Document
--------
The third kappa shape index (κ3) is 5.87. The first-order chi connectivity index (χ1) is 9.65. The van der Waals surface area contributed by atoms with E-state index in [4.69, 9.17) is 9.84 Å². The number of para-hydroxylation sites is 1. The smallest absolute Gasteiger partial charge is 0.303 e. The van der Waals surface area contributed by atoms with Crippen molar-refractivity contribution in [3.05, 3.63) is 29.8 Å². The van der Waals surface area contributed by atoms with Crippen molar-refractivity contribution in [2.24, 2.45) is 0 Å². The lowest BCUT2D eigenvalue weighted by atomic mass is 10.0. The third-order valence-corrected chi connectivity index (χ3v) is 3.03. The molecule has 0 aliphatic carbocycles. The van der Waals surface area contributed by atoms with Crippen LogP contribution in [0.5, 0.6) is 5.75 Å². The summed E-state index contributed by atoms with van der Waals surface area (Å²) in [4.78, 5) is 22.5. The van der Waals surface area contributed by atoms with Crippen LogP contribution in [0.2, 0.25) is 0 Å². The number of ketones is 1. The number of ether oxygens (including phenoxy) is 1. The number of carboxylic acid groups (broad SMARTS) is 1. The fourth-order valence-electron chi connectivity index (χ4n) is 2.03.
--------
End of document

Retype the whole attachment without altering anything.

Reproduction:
The third kappa shape index (κ3) is 5.87. The first-order chi connectivity index (χ1) is 9.65. The van der Waals surface area contributed by atoms with E-state index in [4.69, 9.17) is 9.84 Å². The number of para-hydroxylation sites is 1. The smallest absolute Gasteiger partial charge is 0.303 e. The van der Waals surface area contributed by atoms with Crippen molar-refractivity contribution in [3.05, 3.63) is 29.8 Å². The van der Waals surface area contributed by atoms with Crippen molar-refractivity contribution in [2.24, 2.45) is 0 Å². The lowest BCUT2D eigenvalue weighted by atomic mass is 10.0. The third-order valence-corrected chi connectivity index (χ3v) is 3.03. The molecule has 0 aliphatic carbocycles. The van der Waals surface area contributed by atoms with Crippen LogP contribution in [0.5, 0.6) is 5.75 Å². The summed E-state index contributed by atoms with van der Waals surface area (Å²) in [4.78, 5) is 22.5. The van der Waals surface area contributed by atoms with Crippen LogP contribution in [0.2, 0.25) is 0 Å². The number of ketones is 1. The number of ether oxygens (including phenoxy) is 1. The number of carboxylic acid groups (broad SMARTS) is 1. The fourth-order valence-electron chi connectivity index (χ4n) is 2.03.